The London-based startup has just struck a deal with the operator of New York City’s bike sharing scheme – Citi Bike – to equip several hundred of its bikes with the light as part of an ongoing commitment to safer cycling on the streets of the Big Apple.
The Laserlight gives road users early warning of a cyclist’s presence by projecting the image of a bicycle onto the road around six meters ahead of the rider. It also helps to flag up the approaching cyclist to pedestrians who’re about to cross the street, and its super-bright LEDs enable it to function as a regular front light, as well.
“Bike share is an extremely safe way to get around, and we are proud to work with Blaze to welcome every rider to Citi Bike while helping our city get ever closer to our Vision Zero goals [to end traffic deaths and injuries on the city’s streets],” said Jay Walder, president and CEO of Motivate, operators of the Citi Bike program.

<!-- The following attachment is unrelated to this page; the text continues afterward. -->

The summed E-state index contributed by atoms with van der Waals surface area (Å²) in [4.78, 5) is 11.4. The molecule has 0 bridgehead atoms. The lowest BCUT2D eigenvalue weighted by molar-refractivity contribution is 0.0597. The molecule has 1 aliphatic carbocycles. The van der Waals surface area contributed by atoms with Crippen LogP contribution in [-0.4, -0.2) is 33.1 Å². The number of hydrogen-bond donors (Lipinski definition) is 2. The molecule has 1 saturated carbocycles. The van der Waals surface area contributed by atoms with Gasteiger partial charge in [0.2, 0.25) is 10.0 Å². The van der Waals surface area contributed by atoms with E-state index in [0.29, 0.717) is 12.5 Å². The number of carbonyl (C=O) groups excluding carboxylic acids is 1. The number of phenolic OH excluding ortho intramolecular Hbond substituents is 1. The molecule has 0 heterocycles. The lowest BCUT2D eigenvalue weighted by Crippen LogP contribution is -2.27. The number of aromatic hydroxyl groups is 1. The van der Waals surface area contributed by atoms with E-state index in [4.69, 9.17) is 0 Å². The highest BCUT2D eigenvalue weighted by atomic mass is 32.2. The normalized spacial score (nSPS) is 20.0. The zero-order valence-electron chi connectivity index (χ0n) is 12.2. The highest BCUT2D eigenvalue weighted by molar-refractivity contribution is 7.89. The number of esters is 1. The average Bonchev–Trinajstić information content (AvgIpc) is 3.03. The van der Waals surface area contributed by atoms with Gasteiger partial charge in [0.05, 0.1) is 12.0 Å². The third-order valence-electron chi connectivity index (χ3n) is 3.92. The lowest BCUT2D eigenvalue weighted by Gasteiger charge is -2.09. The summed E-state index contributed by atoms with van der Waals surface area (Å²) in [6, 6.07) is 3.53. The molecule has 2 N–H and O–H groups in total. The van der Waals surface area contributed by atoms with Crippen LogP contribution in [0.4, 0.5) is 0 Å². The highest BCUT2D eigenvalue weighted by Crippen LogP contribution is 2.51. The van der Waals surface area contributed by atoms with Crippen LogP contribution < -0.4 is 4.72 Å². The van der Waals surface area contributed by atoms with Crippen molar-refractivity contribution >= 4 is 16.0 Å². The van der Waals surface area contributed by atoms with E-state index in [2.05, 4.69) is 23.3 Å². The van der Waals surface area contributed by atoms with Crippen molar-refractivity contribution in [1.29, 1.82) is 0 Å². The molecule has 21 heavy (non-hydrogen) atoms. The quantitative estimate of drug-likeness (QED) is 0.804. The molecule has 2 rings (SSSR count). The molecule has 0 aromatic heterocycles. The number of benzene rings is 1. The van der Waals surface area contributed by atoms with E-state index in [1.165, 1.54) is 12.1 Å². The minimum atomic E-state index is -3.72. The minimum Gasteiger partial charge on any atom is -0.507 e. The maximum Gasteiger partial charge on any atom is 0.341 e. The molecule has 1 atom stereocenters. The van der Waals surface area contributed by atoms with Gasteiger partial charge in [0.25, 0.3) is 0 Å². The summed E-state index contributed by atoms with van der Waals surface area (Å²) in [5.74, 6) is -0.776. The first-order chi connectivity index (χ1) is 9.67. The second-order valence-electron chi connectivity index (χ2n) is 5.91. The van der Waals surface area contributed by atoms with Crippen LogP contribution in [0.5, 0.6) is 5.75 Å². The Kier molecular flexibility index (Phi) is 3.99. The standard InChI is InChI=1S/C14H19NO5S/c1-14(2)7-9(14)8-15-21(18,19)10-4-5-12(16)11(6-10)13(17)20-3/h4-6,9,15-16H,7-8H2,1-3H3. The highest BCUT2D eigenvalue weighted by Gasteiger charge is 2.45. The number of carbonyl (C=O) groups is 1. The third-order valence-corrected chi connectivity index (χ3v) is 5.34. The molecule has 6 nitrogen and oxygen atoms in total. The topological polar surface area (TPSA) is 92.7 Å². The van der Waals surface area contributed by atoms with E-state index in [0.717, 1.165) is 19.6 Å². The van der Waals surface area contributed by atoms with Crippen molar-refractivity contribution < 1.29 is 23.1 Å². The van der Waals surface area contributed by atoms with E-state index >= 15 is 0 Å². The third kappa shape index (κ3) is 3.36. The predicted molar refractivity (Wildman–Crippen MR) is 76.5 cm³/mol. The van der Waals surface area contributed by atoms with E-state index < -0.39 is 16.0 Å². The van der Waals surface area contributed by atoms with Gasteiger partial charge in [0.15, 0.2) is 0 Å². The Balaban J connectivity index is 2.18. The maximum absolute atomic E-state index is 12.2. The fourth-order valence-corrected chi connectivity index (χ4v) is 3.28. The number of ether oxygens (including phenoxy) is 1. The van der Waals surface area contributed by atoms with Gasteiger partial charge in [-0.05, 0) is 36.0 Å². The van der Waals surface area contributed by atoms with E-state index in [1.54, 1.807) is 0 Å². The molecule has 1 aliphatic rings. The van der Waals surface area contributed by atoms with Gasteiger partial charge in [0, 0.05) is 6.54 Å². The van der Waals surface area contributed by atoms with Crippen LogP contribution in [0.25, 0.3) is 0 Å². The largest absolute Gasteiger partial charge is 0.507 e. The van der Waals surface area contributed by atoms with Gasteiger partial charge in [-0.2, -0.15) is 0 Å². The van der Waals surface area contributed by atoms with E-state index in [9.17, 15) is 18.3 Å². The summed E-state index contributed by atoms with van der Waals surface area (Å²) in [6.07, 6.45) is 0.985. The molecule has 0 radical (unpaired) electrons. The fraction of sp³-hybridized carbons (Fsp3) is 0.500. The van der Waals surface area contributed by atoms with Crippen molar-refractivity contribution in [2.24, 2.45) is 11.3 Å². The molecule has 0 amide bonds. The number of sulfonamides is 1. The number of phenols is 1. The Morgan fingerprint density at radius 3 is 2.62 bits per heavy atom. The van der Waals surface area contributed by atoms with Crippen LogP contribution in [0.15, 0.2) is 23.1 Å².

Emily Brooke, founder and CEO of Blaze, said the version of Laserlight made especially for Citi Bikes includes “improved front lighting and connectivity, making cycling with a Citi Bike even safer and more enjoyable.”
New York City’s bike-sharing scheme already enjoys an exemplary safety record, with few serious injuries and no deaths in the nearly 37 million rides taken since the system’s launch in 2013. It’s hoped the Laserlight will help to increase the confidence of current users while at the same time persuade new riders to try out the bike-sharing scheme.
The trial will see up to 250 Citi Bikes fitted with a Laserlight by mid-March, with a wider rollout expected should it prove successful.
Brooke created the Laserlight in 2011 during her final year on a design course in 2011. More than 800 Kickstarter backers pledged £55,000 ($67,000) toward the end of 2012, with the light now selling to cyclists across 60 countries.
The device is fully waterproof, offers around 13 hours of use on a single charge, and offers two modes: flash and constant. Cyclists in the U.S. can buy the Laserlight for $200.
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